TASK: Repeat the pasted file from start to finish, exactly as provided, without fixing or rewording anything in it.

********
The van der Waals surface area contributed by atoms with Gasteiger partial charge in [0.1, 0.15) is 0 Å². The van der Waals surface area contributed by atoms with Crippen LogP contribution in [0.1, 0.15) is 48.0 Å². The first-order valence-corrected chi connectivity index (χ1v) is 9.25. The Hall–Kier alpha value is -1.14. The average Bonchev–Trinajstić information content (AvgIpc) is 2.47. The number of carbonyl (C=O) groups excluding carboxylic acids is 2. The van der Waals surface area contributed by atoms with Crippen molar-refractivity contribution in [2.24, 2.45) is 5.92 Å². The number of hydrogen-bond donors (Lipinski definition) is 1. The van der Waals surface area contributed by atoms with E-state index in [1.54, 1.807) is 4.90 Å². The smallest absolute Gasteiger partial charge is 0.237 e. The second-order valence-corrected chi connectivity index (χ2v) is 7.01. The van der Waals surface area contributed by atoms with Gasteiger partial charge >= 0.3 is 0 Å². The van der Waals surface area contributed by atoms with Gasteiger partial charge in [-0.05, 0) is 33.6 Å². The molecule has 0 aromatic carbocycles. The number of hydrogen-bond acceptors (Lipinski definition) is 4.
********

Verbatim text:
The van der Waals surface area contributed by atoms with Gasteiger partial charge in [0.1, 0.15) is 0 Å². The van der Waals surface area contributed by atoms with Crippen LogP contribution in [0.1, 0.15) is 48.0 Å². The first-order valence-corrected chi connectivity index (χ1v) is 9.25. The Hall–Kier alpha value is -1.14. The average Bonchev–Trinajstić information content (AvgIpc) is 2.47. The number of carbonyl (C=O) groups excluding carboxylic acids is 2. The van der Waals surface area contributed by atoms with Crippen molar-refractivity contribution in [2.24, 2.45) is 5.92 Å². The number of hydrogen-bond donors (Lipinski definition) is 1. The van der Waals surface area contributed by atoms with E-state index in [1.54, 1.807) is 4.90 Å². The smallest absolute Gasteiger partial charge is 0.237 e. The second-order valence-corrected chi connectivity index (χ2v) is 7.01. The van der Waals surface area contributed by atoms with Gasteiger partial charge >= 0.3 is 0 Å². The van der Waals surface area contributed by atoms with Gasteiger partial charge in [-0.05, 0) is 33.6 Å². The molecule has 0 aromatic carbocycles. The number of hydrogen-bond acceptors (Lipinski definition) is 4.